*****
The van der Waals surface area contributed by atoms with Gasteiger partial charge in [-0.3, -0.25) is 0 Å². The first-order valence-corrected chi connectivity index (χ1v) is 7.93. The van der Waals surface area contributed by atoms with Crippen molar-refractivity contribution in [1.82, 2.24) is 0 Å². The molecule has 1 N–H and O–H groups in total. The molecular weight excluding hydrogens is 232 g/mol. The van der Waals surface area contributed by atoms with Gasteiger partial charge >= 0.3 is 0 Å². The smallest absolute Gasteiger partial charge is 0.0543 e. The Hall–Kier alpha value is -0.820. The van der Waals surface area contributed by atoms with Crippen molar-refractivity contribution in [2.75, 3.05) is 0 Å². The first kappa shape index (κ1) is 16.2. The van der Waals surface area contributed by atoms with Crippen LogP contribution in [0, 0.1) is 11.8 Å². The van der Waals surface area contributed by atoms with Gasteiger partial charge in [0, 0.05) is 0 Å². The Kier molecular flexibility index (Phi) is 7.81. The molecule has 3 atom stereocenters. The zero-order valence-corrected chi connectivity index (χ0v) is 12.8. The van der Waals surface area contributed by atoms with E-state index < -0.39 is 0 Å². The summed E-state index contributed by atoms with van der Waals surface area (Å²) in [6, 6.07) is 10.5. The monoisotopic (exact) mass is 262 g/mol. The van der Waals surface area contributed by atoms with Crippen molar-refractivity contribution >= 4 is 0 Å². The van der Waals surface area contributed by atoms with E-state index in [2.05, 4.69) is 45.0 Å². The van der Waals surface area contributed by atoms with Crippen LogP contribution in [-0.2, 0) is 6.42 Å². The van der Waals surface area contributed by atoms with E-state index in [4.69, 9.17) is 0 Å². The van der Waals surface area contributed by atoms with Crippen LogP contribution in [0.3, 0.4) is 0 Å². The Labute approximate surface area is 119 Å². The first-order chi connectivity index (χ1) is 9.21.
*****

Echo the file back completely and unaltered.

The van der Waals surface area contributed by atoms with Gasteiger partial charge in [-0.3, -0.25) is 0 Å². The first-order valence-corrected chi connectivity index (χ1v) is 7.93. The van der Waals surface area contributed by atoms with Crippen molar-refractivity contribution in [1.82, 2.24) is 0 Å². The molecule has 1 N–H and O–H groups in total. The molecular weight excluding hydrogens is 232 g/mol. The van der Waals surface area contributed by atoms with Gasteiger partial charge >= 0.3 is 0 Å². The smallest absolute Gasteiger partial charge is 0.0543 e. The Hall–Kier alpha value is -0.820. The van der Waals surface area contributed by atoms with Crippen molar-refractivity contribution in [2.75, 3.05) is 0 Å². The first kappa shape index (κ1) is 16.2. The van der Waals surface area contributed by atoms with Crippen LogP contribution in [0, 0.1) is 11.8 Å². The van der Waals surface area contributed by atoms with Gasteiger partial charge in [0, 0.05) is 0 Å². The Kier molecular flexibility index (Phi) is 7.81. The molecule has 3 atom stereocenters. The zero-order valence-corrected chi connectivity index (χ0v) is 12.8. The van der Waals surface area contributed by atoms with E-state index < -0.39 is 0 Å². The summed E-state index contributed by atoms with van der Waals surface area (Å²) in [6, 6.07) is 10.5. The monoisotopic (exact) mass is 262 g/mol. The van der Waals surface area contributed by atoms with Crippen molar-refractivity contribution >= 4 is 0 Å². The van der Waals surface area contributed by atoms with E-state index in [2.05, 4.69) is 45.0 Å². The van der Waals surface area contributed by atoms with Crippen LogP contribution in [-0.2, 0) is 6.42 Å². The van der Waals surface area contributed by atoms with E-state index in [4.69, 9.17) is 0 Å². The van der Waals surface area contributed by atoms with Crippen LogP contribution in [0.3, 0.4) is 0 Å². The Labute approximate surface area is 119 Å². The first-order chi connectivity index (χ1) is 9.21.